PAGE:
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Terry McMillan returns with 'Who Asked You?'

October 7, 2013


She has had an enjoyable string of best-sellers. Remember "Getting to Happy," "Waiting to Exhale" and "How Stella Got Her Groove Back"? Remember "Mama"? Well, you wonít likely forget Terry McMillanís "Who Asked You?" either.

In its 383 pages, McMillan introduces us to Betty Jean Butler, the rock of an African-American family weighed down by race, gender issues, economic challenges and, yes, family secrets.

Recently, she took some questions:

Q: Itís been three years since your last book. Why did you make us wait so long?

A: Nothing. I have to make this stuff up. I donít think thatís a long time. Plus itís kind of hard to separate characters youíve been living with for a long time from new ones. Itís like starting a new relationship with a new guy or girl when you havenít got over the last one.

Q: What was your inspiration for ĎWho Asked You?í?

A: I wouldnít say I was inspired to write. I was more curious. Iíve always wondered about grandparents and grandmothers in particular who end up raising their grandchildren. There are at least 6 million in this country. I just wondered how they did it and what it might feel like to be two-thirds into your life and have to parent again. I was also curious about people who are always trying to tell other people how to live their lives or offer advice without looking at their own behavior. They can be super critical but donít turn the lens on themselves.

Q: You take on a lot of weighty issues: homosexuality, interracial relationships, grandparents raising their grandchildren, drug addiction and incarceration. Why so much?

A: I think our lives arenít as linear or singularly focused as weíd like to think. People are faced with different issues simultaneously. They have to come to terms with those issues and rise above their own insecurities, their own flaws. When they can do that, they can begin taking baby steps to deal with them and thereby create more opportunity for hope. In the end, thatís pretty much all we have and thatís why I tell stories.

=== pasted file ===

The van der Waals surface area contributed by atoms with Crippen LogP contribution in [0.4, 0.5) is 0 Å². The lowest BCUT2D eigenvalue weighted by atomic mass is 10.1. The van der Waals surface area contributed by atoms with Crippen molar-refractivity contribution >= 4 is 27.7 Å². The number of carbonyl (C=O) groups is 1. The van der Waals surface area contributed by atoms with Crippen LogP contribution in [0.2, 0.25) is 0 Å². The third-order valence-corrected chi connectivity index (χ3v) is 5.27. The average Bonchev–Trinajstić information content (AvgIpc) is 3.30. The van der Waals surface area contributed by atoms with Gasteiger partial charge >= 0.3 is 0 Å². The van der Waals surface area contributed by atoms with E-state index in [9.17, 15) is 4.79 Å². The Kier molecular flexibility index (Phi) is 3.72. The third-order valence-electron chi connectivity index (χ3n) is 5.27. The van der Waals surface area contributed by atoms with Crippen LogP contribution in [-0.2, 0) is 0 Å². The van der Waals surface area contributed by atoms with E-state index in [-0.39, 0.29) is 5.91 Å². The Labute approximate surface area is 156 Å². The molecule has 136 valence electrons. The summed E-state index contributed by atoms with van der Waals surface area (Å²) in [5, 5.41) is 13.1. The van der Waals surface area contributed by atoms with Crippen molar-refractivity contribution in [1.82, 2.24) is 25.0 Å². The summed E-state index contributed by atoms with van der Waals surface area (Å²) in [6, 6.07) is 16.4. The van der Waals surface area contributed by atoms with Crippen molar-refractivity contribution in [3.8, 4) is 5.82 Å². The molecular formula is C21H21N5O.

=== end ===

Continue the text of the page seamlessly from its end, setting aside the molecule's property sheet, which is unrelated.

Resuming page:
Q: They always say, write what you know. How much of this draws from your own life experiences?

A: None of it, but I did my homework. I research all of my characters. I relied on three different books on grandparenting. I talked to people who were living this.

Q: Describe the perfect conditions for writing.

A: I donít know if that really exists. Right now, Iím in a hotel and itís very quiet and itís raining outside. If I didnít have anything else to do, this would work. At home, I get up at 5 a.m. I have my coffee and itís dark outside and I love it. Thatís pretty much it. I donít have a set number of hours I write. I write until Iím emotionally exhausted or Iíve written myself into a corner.

Q: Youíve produced at least eight titles since you launched your career. Which of them did you have the most fun writing?

A: I think Iíd probably say "Waiting to Exhale," but itís not the book Iím most proud of. I had a good time telling the story and a lot of women identified with it. But I would say emotionally, that isnít the book that lifted me.

 

 


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